The film is essentially a warmhearted road film where the underdog proves that he still has what it takes to do the job. Of course, it’s all entirely predictable, but that’s not necessarily a bad thing. It all boils down to the performances, and Clint’s still got it. He builds almost instant chemistry with Amy Adams as his estranged daughter. Good actors bring out the best in others, if they let it happen. Fortunately for this film everyone is at the top of their game. Amy Adams is wonderfully convincing as the baseball fan lawyer who’s not sure her own life is on the right path. Even Justin Timberlake steps up his game as Johnny. He’s reserved here and is also quite convincing. John Goodman has never been better and is a bit underused as Pete. Goodman just looks and talks like a guy who has been in baseball for decades. He was a perfect casting decision. Of course, Clint himself is brilliant here. At 82 he’s no stranger to the limitations of growing old, but he sure knows how to play the graceless old man. We saw this guy in Gran Torino, and he’s here again, but without so much of a gruff exterior. This character’s frustrations are aimed inward.
Clint rarely works with directors he doesn’t have history with. He made an exception for Robert Lorenz. Clint’s not such a shabby director himself, and he knows how to spot talent. Lorenz turns what could have been a snore-fest into a compelling and emotional drama. He picked the right people and knew enough to let them do what they do best. The greatest directors know when to stay out of the way. Lorenz does just that. His camera choices never call attention to style over substance. He’s interested in capturing what’s playing out in front of the camera. The end result is warmth that’s never gushy and authenticity that doesn’t have to be harsh.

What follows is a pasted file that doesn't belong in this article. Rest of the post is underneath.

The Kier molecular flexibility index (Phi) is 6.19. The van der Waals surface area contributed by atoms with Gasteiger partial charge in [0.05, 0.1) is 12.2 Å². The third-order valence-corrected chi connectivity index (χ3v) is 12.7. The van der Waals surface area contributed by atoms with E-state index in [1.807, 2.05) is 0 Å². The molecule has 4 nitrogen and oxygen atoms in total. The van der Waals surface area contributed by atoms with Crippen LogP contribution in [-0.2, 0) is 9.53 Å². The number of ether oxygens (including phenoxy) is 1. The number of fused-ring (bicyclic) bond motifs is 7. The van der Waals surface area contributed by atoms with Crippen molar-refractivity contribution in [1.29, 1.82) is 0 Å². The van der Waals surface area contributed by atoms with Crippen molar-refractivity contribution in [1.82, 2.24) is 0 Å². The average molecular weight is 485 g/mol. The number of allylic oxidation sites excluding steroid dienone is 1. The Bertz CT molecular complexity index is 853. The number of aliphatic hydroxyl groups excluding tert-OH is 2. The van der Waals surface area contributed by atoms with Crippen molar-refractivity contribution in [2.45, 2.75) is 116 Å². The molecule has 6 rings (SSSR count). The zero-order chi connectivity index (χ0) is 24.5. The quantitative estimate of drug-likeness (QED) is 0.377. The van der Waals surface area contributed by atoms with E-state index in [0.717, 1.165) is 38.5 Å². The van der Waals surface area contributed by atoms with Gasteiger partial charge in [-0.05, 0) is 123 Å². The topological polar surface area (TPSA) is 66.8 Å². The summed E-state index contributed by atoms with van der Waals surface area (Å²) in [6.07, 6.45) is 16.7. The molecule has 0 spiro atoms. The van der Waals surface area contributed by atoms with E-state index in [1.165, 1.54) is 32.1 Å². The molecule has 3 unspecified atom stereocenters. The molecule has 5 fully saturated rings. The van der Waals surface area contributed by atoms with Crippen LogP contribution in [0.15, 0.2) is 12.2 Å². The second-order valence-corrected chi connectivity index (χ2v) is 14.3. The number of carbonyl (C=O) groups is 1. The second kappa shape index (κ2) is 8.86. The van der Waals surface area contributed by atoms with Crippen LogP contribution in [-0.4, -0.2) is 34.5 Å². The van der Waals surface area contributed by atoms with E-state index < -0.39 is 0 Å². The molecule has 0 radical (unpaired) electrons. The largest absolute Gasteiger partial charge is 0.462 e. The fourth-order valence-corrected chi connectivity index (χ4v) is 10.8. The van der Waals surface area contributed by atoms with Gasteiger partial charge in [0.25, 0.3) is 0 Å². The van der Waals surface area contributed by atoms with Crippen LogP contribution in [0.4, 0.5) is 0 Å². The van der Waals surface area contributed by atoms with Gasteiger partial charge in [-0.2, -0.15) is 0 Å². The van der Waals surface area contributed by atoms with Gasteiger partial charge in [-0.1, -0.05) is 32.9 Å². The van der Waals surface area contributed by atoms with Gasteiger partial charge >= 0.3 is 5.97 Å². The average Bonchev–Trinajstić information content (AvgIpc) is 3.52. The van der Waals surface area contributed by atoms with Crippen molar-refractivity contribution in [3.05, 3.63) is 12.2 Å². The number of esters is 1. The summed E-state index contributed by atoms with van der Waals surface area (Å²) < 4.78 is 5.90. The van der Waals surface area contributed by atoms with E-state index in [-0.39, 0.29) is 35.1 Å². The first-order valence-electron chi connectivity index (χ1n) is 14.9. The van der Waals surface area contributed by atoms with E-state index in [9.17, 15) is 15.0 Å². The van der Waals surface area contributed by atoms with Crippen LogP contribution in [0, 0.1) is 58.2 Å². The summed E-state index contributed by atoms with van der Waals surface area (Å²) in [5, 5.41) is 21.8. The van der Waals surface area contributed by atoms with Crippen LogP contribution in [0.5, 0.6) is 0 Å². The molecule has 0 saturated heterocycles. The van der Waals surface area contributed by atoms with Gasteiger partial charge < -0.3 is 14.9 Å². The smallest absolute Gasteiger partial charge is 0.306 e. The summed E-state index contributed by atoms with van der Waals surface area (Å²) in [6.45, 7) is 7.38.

Trouble With The Curve is presented in its original aspect ratio of 2.40:1. The 1080p image is arrived at with an AVC MPEG-4 codec at an average 30 mbps. This is a very ordinary high definition image presentation. Focus is often soft, and I suspect Clint likes it that way these days. Colors are natural if a little on the drab side. The best examples of color come from the green baseball fields. I actually would have liked to see more grain here as the image looks a little off without it. Black levels are average. There’s nothing exactly wrong with this one, there’s just nothing outstanding going on either.
The DTS-HD Master Audio 5.1 is pretty much there to serve the dialog. There is an occasional ping of an aluminum bat in the surrounds. The score is subtle, and you will hear the dialog just fine.
Rising Through The Ranks: (4:37) This is Lorenz’s first feature as a director, but he has a long history with Clint. The two talk about that history and giving him the reins on this one.
For The Love Of The Game: (6:02) This one is a profile of Adams and Timberlake. They talk about how easy the roles fit them and the usual fun of working together.
No surprises here, but you’ll walk away feeling satisfied, I promise you that. So, for all the critics back in the 1970’s who saw Clint Eastwood as a one-trick pony, what have you to say now? “That’s what I’ve been trying to teach you about versatility.”